Targeting sleep and anxiety problems in children with Attention Deficit Hyperactivity Disorder (ADHD) may improve their symptoms and outcomes, a psychology expert will tell the APS Congress, held in Melbourne, 13-16 September.
Dr Emma Sciberras, a clinical psychologist senior lecturer in psychology at Deakin University and honorary research fellow at the Murdoch Childrens Research Institute (MCRI), says psychological strategies to treat sleep and anxiety problems are being trialled to see if they improve ADHD symptoms, such as inattention, hyperactivity and impulsivity, while boosting children’s daily functioning and their overall quality of life.
ADHD is a common neurodevelopmental disorder, affecting about 300,000 young people in Australia. Research shows anxiety affects up to 64% of children with ADHD while sleep difficulties affect up to 70% of children with ADHD but the two common problems are often not identified.
“Behavioural interventions might be tried first if symptoms are mild and not causing too much of a problem. We do know that if symptoms are extreme that stimulant medication can be considered too, which can help to manage the main symptoms of ADHD,” she says.
“We are using data from longitudinal studies to understand what happens to children with ADHD over time, and will then use that information to develop new behaviourally-focused interventions that can complement medication-based approaches.”
Dr Sciberras leads the first Australian-focused ADHD study, the Children’s Attention Project, which aims to map outcomes for about 500 Victorian children with and without ADHD, examining how they develop from the age of seven into adolescence.
In previous research, the Sleeping Sound with ADHD study, a randomised controlled trial was conducted with 244 families. The trial used interventions in sleep hygiene and behavioural strategies that targeted the individual sleep problems of children with ADHD.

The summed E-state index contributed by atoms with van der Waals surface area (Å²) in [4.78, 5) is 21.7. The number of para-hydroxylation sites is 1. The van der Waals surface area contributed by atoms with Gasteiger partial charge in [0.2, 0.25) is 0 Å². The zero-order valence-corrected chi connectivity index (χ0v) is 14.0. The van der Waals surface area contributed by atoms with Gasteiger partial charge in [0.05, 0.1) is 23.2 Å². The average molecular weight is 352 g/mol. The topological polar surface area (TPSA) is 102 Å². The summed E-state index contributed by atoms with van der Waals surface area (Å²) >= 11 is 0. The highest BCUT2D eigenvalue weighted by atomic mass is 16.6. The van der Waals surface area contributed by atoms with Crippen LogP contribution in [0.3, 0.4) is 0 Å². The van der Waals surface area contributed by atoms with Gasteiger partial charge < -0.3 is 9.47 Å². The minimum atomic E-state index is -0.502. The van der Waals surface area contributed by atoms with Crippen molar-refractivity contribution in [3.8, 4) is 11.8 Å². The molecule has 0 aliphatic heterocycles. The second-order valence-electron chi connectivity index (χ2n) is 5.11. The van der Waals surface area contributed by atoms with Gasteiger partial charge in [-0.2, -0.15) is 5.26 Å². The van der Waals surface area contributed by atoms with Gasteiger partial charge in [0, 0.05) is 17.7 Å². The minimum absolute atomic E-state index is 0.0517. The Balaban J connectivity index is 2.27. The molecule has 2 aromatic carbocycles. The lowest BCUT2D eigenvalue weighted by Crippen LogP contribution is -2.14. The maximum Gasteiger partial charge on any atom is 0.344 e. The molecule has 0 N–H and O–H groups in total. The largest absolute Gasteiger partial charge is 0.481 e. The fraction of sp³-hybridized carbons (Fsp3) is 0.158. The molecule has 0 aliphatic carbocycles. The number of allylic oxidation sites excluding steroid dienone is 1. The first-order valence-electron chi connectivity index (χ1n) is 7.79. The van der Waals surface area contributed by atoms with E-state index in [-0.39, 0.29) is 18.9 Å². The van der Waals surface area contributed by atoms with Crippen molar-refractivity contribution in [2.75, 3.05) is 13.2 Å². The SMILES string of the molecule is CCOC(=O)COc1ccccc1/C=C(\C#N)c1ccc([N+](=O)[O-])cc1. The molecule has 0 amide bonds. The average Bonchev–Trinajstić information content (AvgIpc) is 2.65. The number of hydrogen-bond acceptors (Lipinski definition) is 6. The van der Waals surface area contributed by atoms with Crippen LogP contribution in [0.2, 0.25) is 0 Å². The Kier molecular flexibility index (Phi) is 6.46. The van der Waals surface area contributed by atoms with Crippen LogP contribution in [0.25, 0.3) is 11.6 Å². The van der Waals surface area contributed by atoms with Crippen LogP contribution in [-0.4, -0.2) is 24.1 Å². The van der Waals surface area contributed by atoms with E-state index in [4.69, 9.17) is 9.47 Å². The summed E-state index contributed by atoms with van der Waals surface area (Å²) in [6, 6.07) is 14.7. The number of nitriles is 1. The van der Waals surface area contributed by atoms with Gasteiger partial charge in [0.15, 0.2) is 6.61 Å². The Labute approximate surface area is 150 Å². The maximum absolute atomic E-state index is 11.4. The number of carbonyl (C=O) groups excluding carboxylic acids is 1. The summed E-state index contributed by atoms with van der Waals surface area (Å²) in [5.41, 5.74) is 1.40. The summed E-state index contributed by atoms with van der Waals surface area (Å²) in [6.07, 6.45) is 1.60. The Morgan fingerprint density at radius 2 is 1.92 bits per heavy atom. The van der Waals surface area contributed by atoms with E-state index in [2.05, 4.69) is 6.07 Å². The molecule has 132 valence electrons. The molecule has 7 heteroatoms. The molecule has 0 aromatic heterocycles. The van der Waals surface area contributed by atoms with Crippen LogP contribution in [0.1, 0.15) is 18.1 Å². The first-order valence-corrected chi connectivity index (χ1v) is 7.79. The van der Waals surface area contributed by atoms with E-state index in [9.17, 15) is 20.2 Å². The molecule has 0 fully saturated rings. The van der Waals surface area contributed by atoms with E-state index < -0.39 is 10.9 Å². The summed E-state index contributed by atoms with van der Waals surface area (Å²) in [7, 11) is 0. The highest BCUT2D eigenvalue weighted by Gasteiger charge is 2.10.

“The children in our intervention group had not only improved sleep but also had improved symptoms of ADHD, they had improved quality of life and broader daily functioning, and we also found that they had improved working memories,” Dr Sciberras says.
MCRI Associate Professor Harriet Hiscock is now leading a team of researchers conducting a trial to see whether training a group of Victorian and Queensland paediatricians and psychologists to deliver the sleep-focused interventions in ‘real life’ clinical practice will achieve the same results.
Dr Sciberras says an adapted form of the renowned evidence-based psychological talk therapy, cognitive behaviour therapy (CBT), is being examined as a treatment for anxiety in children with ADHD in another trial, The Calm Kids study.
“We are trying to make it easier for kids with ADHD to engage with, so we use lots of visuals and use physical activity breaks to help children to re-energise during the session, and those modifications are working really well,” she says.
“That’s really important - often because of the kinds of symptoms that children with ADHD present with, it might be assumed that they might not be able to engage in that type of talking therapy but really what we’re showing so far is that if you can make these kinds of adaptations, children with ADHD can engage really well.”
Dr Sciberras will speak about the latest Australian research in children with ADHD at the 2016 APS Congress, held in Melbourne from September 13 - 16, 2016.
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Notes to editors:
Dr Emma Sciberras will present on outcomes for children with ADHD and novel intervention approaches on Thursday September 15 from 9.45 - 10.30am, and also on ADHD symptom trajectories from kindergarten to high school on Thursday September 15 from 2.45 - 3pm. Dr Sciberras is available for interview.
For more information, or to arrange an interview, call the Rebecca Matthews on 03 8662 3358 or 0435 896 444, Karen Coghlan on 0411 930 512 or email media @psychology.org.au. Find us on Twitter: @APS_Psych.